Dog Years

17 June to 16 July 2006 V22 Dalston

New works by Eoin Donelly and Alex Robbins 

“…Robbins explores different ways of confronting the propriety of a material with the identity of an object. InSceptre(2005), a rope-like implement made from scrap copper cable, the associations of the work’s title are skewed by an elegantly primitive construction, making the object more like the incantatory device of some freelance urban shaman than an item of monarchic pomp. Closer examination reveals it to be a sort of portmanteau object: one end is clearly a noose, while the other resembles a loo brush. The copper is not used to imply a symbolic ‘conducting of spiritual energy’, but rather mediates bathetically between two contrasting functions: execution and cleaning a toilet. The tool of a genuine multi-tasker, then. But this rhetoric of function is built ‘from the ground up’ (as Robbins puts it) rather than by using that more traditional format of the composite object, the assisted readymade: the unlikely conjoining of objects has been ‘discovered’ empirically in the material itself rather than established at the outset and merely executed.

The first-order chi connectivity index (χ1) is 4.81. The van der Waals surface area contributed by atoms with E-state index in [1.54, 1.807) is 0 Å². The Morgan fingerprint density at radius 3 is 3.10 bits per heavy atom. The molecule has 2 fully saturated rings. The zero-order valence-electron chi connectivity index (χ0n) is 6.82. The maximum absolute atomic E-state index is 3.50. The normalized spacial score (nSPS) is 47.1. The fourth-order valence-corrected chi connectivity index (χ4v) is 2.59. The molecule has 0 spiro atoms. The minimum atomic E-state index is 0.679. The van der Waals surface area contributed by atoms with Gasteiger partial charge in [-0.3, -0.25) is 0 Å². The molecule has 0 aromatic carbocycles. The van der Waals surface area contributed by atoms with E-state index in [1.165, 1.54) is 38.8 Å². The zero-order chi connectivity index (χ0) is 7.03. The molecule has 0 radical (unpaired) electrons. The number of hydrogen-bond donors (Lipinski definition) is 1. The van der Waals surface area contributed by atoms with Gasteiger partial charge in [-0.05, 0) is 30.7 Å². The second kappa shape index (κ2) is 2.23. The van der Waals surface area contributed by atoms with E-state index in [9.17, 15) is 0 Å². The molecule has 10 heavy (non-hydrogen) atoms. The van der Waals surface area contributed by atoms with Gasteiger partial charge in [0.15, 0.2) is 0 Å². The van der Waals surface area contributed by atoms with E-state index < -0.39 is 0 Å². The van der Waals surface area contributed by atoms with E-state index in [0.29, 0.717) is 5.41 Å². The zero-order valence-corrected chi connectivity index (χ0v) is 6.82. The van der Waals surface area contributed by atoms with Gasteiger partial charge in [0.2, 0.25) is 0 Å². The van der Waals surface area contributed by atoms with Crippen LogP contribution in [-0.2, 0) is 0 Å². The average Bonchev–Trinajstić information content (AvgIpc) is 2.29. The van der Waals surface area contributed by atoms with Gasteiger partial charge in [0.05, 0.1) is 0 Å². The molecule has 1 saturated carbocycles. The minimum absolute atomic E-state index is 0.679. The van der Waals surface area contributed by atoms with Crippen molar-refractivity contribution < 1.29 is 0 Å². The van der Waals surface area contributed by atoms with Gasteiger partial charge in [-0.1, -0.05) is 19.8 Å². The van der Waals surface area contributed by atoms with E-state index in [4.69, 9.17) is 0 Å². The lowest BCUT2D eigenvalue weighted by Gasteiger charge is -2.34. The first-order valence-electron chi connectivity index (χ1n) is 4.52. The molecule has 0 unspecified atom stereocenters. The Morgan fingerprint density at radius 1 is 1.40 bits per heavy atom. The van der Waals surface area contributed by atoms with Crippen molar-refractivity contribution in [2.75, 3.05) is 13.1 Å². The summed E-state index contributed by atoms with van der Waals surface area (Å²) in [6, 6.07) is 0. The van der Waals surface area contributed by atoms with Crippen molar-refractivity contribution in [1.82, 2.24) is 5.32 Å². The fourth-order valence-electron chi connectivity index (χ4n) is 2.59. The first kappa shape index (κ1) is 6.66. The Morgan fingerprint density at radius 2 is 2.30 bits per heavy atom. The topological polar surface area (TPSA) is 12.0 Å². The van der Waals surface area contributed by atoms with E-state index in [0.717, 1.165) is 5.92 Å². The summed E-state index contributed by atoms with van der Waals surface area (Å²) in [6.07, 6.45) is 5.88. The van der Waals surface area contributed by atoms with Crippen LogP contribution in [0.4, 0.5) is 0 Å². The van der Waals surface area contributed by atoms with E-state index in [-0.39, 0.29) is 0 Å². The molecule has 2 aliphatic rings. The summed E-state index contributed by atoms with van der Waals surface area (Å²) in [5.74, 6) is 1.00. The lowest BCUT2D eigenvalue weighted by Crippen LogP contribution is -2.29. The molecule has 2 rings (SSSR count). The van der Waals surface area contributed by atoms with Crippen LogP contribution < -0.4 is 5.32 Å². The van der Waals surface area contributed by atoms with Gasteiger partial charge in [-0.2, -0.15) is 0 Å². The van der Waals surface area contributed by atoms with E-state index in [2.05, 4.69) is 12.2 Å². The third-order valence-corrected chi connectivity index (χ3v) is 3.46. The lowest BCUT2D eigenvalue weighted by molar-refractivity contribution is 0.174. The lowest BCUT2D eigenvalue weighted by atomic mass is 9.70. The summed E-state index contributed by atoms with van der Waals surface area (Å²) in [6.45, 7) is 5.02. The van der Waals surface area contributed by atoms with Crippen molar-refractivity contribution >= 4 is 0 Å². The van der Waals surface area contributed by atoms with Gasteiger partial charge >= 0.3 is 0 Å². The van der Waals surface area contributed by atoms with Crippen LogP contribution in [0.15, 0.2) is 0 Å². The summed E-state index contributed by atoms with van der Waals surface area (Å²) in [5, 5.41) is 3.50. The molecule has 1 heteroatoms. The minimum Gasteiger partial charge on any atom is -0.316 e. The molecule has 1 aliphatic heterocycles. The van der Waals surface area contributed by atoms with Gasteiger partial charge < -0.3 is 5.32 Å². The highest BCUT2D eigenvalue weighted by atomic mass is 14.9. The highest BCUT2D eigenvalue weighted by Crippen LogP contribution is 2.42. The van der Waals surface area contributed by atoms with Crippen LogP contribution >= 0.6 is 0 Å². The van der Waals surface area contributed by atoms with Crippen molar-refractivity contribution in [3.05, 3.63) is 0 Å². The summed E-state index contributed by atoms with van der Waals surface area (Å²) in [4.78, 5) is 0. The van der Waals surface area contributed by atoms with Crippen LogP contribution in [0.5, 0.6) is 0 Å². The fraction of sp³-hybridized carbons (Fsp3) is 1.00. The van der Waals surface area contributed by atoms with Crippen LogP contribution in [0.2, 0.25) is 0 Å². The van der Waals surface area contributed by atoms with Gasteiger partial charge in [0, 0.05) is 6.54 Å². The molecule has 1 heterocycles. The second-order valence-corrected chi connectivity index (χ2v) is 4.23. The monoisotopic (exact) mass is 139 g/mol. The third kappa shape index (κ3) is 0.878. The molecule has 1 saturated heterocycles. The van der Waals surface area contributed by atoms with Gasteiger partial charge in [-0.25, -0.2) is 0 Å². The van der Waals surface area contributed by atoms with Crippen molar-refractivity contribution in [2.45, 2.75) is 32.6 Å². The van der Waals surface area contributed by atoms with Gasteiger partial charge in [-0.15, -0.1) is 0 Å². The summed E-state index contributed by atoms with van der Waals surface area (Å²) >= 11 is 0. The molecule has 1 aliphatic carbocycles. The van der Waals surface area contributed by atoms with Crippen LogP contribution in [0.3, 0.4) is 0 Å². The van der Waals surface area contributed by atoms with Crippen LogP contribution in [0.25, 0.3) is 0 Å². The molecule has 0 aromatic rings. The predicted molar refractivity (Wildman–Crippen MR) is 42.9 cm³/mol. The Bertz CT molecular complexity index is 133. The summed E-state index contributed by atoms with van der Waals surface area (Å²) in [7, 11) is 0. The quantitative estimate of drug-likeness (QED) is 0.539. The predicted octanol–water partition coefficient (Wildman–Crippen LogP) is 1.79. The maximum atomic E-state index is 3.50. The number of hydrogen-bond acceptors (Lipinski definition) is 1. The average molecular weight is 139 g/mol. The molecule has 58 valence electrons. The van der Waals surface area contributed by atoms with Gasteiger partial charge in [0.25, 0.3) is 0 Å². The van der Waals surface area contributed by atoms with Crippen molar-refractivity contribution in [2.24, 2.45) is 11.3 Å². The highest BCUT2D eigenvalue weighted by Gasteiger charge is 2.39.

Despite their more schematic appearance, a similarly organic empiricism pervades Eoin Donnelly’s paintings, which deploy symbolic language while holding allegory at bay––sometimes by undermining the specificity of a given motif with the use of divergent pictorial values. This latter tendency is most explicit inMammoth(2006), in which the outline of the prehistoric mammal has been cut out of board. Within this mammoth-shaped ‘canvas’ we see an area of landscape where, logically, the animal’s body should continue; the bristles of its back are readable as a grassy horizon, the shaped canvas being used to create a figure-ground ambiguity. In the more enigmatic The Thought Unthunk (2006), two Aztec-style pyramids float one above the other against a Rothko-esque background. The lower pyramid, constructed of stone, contains a furnace whose convection, it seems, enables the upper (wooden) one to levitate. This gauche conjuring trick is glossed by the title, whose vernacular participle suggests that the ‘thought’––and by implication the ‘subject’ of the painting––has not yet come to pass, the initially literal teleology of the two elements being denied by a negational proposition….”

Sean Ashton -02 June 2006

Extract from Exhibition Text

Venue info

V22 Dalston

10–16 Ashwin Street
E8 3DL

Overground: Dalston Junction, Dalston Kingsland
Bus: 30, 38, 56, 67, 76, 149, 236, 242, 243, 277